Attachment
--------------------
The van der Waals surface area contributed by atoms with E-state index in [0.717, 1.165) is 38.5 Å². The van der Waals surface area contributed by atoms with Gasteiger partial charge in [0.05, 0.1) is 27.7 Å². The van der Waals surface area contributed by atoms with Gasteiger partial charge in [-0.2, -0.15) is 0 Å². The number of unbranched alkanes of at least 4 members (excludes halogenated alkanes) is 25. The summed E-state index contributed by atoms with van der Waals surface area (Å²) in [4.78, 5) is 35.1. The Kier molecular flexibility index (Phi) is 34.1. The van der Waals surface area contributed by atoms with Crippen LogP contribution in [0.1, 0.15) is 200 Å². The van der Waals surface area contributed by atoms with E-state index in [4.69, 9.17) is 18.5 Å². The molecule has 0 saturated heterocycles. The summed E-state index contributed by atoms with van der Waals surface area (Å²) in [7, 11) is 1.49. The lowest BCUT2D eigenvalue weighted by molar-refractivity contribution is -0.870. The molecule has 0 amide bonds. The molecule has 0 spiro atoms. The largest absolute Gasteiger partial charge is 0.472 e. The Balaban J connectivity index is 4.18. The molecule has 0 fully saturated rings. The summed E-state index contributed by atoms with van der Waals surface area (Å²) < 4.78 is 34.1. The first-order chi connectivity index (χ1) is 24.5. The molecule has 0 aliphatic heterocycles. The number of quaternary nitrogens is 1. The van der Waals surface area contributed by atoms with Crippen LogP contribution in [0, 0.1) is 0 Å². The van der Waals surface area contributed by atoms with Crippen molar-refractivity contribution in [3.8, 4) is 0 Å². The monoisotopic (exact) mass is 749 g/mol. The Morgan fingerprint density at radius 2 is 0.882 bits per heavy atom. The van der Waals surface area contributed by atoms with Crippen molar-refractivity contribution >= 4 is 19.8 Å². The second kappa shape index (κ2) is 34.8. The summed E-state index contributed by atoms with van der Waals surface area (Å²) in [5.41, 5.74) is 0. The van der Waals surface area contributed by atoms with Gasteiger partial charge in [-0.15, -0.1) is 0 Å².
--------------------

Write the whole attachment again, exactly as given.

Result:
The van der Waals surface area contributed by atoms with E-state index in [0.717, 1.165) is 38.5 Å². The van der Waals surface area contributed by atoms with Gasteiger partial charge in [0.05, 0.1) is 27.7 Å². The van der Waals surface area contributed by atoms with Gasteiger partial charge in [-0.2, -0.15) is 0 Å². The number of unbranched alkanes of at least 4 members (excludes halogenated alkanes) is 25. The summed E-state index contributed by atoms with van der Waals surface area (Å²) in [4.78, 5) is 35.1. The Kier molecular flexibility index (Phi) is 34.1. The van der Waals surface area contributed by atoms with Crippen LogP contribution in [0.1, 0.15) is 200 Å². The van der Waals surface area contributed by atoms with E-state index in [4.69, 9.17) is 18.5 Å². The molecule has 0 saturated heterocycles. The summed E-state index contributed by atoms with van der Waals surface area (Å²) in [7, 11) is 1.49. The lowest BCUT2D eigenvalue weighted by molar-refractivity contribution is -0.870. The molecule has 0 amide bonds. The molecule has 0 spiro atoms. The largest absolute Gasteiger partial charge is 0.472 e. The Balaban J connectivity index is 4.18. The molecule has 0 fully saturated rings. The summed E-state index contributed by atoms with van der Waals surface area (Å²) < 4.78 is 34.1. The first-order chi connectivity index (χ1) is 24.5. The molecule has 0 aliphatic heterocycles. The number of quaternary nitrogens is 1. The van der Waals surface area contributed by atoms with Crippen LogP contribution in [0, 0.1) is 0 Å². The van der Waals surface area contributed by atoms with Crippen molar-refractivity contribution in [3.8, 4) is 0 Å². The monoisotopic (exact) mass is 749 g/mol. The Morgan fingerprint density at radius 2 is 0.882 bits per heavy atom. The van der Waals surface area contributed by atoms with Crippen molar-refractivity contribution >= 4 is 19.8 Å². The second kappa shape index (κ2) is 34.8. The summed E-state index contributed by atoms with van der Waals surface area (Å²) in [5.41, 5.74) is 0. The van der Waals surface area contributed by atoms with Gasteiger partial charge in [-0.15, -0.1) is 0 Å².